PLANNED TORNADO DRILL (PRACTICE) TODAY: APRIL 24-2014

Visibility: Open to anyone

ESL-Students

On Thursday, April 24, 2014, a statewide tornado drill is planned. At 1:00pm, the National Weather Service will issue a statewide mock tornado watch and at 1:45pm a statewide mock tornado warning.  Many radio and TV stations will participate in the drill. In addition, NOAA weather radios (also known as emergency weather radios) will issue alert messaging.

 

While you may hear the sirens sounding, be advised that MSOE students, faculty and staff will not be evacuating to  designated building tornado shelter areas for this mock tornado warning.   As a reminder, in September (2nd week of classes) we will once again be conducting full building evacuation drills for all campus buildings.    More information regarding these full building evacuation drills will provided during the 1st and 2nd weeks of the fall academic quarter.

 

Tornado Awareness Tips

Have a Plan at Home, at Work, and When You’re Away

 

Listen, Act and Live! Those words could protect you and your family during severe storm season. Listening to warnings and seeking shelter immediately will save lives.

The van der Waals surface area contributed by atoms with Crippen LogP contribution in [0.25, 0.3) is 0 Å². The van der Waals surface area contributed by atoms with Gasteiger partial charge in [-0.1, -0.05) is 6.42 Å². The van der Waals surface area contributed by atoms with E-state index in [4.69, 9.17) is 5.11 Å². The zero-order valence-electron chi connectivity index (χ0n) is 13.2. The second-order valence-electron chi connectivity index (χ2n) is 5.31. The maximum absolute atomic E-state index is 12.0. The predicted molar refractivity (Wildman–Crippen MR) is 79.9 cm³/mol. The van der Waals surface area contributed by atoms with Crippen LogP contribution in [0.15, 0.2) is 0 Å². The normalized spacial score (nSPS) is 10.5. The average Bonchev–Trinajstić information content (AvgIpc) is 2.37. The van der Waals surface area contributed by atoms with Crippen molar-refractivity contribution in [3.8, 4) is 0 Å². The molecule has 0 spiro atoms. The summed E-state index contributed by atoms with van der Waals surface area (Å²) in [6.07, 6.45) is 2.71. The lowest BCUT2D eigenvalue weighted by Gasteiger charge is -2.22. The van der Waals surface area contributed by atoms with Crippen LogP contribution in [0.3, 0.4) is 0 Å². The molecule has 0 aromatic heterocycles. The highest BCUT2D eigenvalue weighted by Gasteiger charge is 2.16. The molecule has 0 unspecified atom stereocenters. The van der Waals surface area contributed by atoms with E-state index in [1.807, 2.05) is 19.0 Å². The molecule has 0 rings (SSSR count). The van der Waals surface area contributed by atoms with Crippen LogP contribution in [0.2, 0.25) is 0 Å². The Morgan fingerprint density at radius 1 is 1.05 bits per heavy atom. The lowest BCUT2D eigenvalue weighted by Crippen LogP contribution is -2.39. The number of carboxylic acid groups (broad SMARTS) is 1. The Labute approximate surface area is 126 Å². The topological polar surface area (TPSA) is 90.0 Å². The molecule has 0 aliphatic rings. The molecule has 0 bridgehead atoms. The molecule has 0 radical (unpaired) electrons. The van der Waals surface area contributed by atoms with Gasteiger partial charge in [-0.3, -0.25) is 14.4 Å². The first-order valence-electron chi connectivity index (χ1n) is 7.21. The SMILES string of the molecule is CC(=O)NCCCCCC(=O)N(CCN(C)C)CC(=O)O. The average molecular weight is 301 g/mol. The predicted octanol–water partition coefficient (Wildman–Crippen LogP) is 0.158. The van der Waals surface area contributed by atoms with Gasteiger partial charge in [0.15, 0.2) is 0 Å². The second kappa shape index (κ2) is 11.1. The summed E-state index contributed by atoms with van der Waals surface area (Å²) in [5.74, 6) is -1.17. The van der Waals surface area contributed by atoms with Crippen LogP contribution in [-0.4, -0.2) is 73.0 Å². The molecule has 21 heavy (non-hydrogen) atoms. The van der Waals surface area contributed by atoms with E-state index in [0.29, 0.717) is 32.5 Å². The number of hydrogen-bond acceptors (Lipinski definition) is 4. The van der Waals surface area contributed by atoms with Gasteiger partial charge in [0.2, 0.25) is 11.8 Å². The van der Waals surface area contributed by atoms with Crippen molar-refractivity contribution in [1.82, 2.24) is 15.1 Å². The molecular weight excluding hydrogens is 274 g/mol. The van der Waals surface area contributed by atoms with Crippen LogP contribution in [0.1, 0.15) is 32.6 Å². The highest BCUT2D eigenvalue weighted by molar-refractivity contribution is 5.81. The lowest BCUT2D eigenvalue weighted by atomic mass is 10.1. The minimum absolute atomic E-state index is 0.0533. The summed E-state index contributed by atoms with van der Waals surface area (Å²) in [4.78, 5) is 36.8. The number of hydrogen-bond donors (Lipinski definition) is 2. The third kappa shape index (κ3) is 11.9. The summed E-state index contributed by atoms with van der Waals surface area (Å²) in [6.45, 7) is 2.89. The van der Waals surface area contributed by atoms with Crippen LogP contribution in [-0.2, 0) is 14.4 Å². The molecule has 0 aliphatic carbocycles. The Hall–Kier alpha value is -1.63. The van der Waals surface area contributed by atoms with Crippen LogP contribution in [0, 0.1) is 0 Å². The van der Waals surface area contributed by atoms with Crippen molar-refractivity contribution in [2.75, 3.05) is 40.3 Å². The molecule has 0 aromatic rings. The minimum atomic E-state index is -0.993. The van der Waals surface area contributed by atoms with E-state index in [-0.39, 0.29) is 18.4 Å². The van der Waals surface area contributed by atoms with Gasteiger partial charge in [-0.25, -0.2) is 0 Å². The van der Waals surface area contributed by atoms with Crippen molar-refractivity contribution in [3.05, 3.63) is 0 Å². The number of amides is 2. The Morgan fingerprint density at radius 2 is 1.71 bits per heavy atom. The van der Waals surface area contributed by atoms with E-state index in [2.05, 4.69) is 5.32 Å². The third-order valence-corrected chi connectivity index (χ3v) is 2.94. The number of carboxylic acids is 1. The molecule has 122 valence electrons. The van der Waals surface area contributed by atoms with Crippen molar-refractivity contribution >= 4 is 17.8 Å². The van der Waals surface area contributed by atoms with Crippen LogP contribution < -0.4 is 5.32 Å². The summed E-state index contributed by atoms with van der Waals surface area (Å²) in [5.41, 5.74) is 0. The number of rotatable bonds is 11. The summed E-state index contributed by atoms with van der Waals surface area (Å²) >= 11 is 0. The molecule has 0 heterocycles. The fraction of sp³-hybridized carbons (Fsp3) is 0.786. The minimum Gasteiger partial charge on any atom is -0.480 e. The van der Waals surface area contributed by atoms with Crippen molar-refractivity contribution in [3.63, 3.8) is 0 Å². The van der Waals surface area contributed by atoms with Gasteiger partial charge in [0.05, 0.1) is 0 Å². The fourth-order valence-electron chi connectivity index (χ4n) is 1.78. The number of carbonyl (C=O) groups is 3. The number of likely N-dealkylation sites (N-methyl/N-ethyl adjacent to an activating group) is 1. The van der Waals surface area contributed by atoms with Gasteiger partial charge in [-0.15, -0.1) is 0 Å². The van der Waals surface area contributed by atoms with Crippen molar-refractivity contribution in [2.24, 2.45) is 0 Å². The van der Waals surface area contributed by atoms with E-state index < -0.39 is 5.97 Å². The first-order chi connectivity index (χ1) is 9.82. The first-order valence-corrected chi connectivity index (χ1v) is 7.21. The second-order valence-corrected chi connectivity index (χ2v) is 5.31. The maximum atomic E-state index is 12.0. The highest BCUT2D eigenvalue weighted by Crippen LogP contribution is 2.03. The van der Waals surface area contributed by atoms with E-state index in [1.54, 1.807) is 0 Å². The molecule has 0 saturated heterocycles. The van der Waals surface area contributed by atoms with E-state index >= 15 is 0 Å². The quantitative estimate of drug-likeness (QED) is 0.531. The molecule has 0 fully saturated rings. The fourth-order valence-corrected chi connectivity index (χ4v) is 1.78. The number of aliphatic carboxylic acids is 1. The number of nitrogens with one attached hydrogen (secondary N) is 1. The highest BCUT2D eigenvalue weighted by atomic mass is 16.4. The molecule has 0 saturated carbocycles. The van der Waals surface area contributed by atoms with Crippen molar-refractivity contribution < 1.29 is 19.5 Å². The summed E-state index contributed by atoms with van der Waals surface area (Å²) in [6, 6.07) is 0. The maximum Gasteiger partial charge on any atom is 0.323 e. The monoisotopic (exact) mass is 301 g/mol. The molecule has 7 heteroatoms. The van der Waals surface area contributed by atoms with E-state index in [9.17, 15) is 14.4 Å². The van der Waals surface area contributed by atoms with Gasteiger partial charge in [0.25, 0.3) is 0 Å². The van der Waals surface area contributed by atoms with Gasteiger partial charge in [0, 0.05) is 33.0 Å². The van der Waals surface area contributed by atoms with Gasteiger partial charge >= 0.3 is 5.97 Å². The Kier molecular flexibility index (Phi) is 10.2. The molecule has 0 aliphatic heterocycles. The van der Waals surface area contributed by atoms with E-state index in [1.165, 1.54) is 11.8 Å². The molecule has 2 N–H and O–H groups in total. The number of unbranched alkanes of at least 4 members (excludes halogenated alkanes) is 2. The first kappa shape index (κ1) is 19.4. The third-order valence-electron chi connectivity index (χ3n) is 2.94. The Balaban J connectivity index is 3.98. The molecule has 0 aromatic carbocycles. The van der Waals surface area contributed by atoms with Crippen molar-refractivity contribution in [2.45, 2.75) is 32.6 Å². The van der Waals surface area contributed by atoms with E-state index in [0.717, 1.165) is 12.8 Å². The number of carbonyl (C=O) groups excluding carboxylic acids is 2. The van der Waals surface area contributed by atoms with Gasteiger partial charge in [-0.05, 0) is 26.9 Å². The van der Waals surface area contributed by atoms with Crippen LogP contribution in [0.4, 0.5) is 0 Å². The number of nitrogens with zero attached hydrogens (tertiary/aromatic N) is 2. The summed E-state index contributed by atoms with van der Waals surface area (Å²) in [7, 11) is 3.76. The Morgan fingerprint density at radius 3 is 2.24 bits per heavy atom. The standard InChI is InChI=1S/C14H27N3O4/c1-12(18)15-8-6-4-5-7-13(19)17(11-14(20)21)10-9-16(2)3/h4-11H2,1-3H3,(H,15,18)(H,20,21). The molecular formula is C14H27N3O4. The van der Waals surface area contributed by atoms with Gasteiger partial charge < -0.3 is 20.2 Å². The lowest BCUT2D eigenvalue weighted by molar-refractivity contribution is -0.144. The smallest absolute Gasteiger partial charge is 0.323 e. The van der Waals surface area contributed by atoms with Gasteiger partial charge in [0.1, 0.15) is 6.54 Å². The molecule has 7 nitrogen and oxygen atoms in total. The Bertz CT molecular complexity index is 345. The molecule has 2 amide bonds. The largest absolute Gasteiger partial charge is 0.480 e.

1.     In a home or building, move to a pre-designated shelter, such as a basement,

and get under a sturdy table or the stairs. A specially-constructed “safe room”

within a building offers the best protection. Search on the internet for “safe

room” for more information.

2.     If a basement is not available, move to a small interior room on the lowest floor and cover

yourself with anything close at hand: towels, blankets, pillows. If possible, get under a sturdy

table, desk or counter. Put as many walls as possible between you and the storm. Stay away

from windows.

3.     If caught outdoors, seek shelter in a sturdy building. If you cannot quickly walk to shelter, get

into a vehicle, buckle your seatbelt and drive to the closest sturdy shelter. If flying debris occurs

while you are driving, pull over and park. Now you have two options as a last resort:

- Stay in the vehicle with the seatbelt on and place your head below the windows.

- If you can safely get noticeably lower than the roadway, exit the vehicle and lie in that

area, covering your head with your hands. Do not seek shelter under an overpass.

4.     Mobile homes, even if tied down, offer little protection from tornadoes. You should leave a

mobile home and go to the designated storm shelter or the lowest floor of a sturdy nearby

building.

5.     Make sure you have multiple ways to receive weather information. A NOAA Weather Radio,

access to local TV, and smart phone apps can keep you informed when severe weather threatens.

 

 

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William P. Fadrowski

Director of Public Safety

Milwaukee School of Engineering

414-277-7210